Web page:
Susceptibility to both Temprid SC and Transport GHP varied among populations of bed bugs (Fig. 1). CIN10, FF1, LEX5, LEX7, LEX8 and RO1 were less susceptible to both products than CIN1, FD, LA1 and NY1 (Fig. 1; 1d–3d). After 1 d exposure to Temprid SC, RO1, LEX5, LEX7 and LEX8 were unaffected (0% mortality) and CIN10 and FF1 had less than 5% mortality. This same exposure time resulted in intermediate mortality for two populations (CIN1 and NY1) and 100% mortality for LA1 and FD. However, exposure to Transport GHP resulted in three populations with initially high mortality (CIN1, FD and LA1), five populations with intermediate mortality (FF1, LEX5, LEX7, NY1 and RO1) and only two populations with 0% mortality (CIN10 and LEX8). The correlation between susceptibility of these populations to Temprid SC and Transport GHP was initially high at 1 d (r = 0.88) but progressively dropped to its lowest value at 14 d (r = 0.01). The initially high correlation likely reflects the common mode of action of the active ingredients of the two products (both contain a pyrethroid and a neonicotinoid). The lack of correlation at 14 d was due to the convergence of all populations on 100% mortality with Transport GHP (all at 100% except LEX7 which had 96.5% mortality). After 14 d exposure to Temprid SC, CIN1, FD and LA1 had 100% mortality with NY1 at 97.5%. At this same time, five other populations showed intermediate levels of mortality (FF1 = 16.7%; RO1 = 19.6%; LEX5 = 32.6%; CIN10 = 57.6%; LEX7 = 61.4%). Survival of LEX8 was not affected by Temprid SC (no mortality after 14 days).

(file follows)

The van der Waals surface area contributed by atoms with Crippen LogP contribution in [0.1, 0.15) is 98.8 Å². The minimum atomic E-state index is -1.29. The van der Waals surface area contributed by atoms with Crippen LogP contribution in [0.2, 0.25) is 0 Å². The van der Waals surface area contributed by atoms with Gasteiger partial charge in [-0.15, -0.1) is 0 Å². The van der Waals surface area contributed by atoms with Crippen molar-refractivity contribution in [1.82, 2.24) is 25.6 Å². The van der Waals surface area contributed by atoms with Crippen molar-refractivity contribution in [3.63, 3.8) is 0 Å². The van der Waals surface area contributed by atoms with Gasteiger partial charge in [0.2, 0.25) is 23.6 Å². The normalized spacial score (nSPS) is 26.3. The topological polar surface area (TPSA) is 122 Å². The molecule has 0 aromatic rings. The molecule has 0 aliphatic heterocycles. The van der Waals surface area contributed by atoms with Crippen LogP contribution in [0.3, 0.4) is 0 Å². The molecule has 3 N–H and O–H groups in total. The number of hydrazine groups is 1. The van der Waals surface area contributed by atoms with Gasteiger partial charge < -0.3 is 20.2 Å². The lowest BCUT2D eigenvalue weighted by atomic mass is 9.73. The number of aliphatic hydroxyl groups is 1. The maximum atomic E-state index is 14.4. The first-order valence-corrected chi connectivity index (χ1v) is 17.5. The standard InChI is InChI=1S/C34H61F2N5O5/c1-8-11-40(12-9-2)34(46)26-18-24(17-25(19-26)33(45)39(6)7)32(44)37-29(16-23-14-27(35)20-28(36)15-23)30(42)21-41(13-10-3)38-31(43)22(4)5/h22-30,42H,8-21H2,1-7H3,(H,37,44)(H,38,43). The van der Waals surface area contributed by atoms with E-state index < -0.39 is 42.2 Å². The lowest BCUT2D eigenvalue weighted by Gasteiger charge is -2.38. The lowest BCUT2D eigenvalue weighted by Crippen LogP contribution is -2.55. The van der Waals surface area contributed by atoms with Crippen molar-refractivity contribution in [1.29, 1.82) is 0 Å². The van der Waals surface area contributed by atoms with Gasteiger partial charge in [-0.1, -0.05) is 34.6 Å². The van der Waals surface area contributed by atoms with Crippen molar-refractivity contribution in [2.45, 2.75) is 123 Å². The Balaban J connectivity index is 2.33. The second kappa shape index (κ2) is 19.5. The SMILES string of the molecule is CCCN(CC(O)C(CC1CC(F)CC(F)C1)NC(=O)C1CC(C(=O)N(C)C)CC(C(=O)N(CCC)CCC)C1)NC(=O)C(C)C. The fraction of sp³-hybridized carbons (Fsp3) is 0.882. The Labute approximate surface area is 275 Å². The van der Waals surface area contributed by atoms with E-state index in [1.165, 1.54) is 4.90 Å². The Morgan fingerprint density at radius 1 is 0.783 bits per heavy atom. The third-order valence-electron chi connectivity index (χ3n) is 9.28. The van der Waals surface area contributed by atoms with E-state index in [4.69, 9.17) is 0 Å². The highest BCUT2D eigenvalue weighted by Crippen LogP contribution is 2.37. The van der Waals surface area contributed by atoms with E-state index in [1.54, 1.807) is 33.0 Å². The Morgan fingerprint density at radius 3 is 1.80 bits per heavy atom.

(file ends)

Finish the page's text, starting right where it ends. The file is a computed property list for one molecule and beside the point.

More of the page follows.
The wide variation in susceptibility observed between populations could reflect independence of their evolutionary history of exposure to pyrethroids, neonicotinoids, or combinations of these active ingredients. FD and LA1 are susceptible to pyrethroids13. FD is a strain that has been maintained without insecticide exposure since the early 1970s22. CIN1 was found to be highly resistant to deltamethrin and λ-cyhalothrin (pyrethroids)13 when it was first established as a laboratory colony but subsequently has reverted toward susceptibility (now only moderately resistant24). Synergist and RNAi studies indicate that CIN1 has P450 mediated enhanced metabolism of pyrethroids17,23,24. The reversion toward susceptibility could be due to a fitness cost from metabolic insecticide detoxification25. NY1 also had initially high levels of resistance to pyrethroids17, which have declined somewhat before the current study24. NY1 was initially resistant to deltamethrin via two kdr target site mutations17 and P450-mediated enhanced metabolism24. All remaining populations were collected from the field after pyrethroid/neonicotinoid products became more widely used by the pest control industry for bed bugs. Thus their susceptibilities to these combination products could reflect a history of selection with either pyrethroids alone or in combination with neonicotinoids. A single action neonicotinoid product was not widely used for bed bug management before this study was initiated.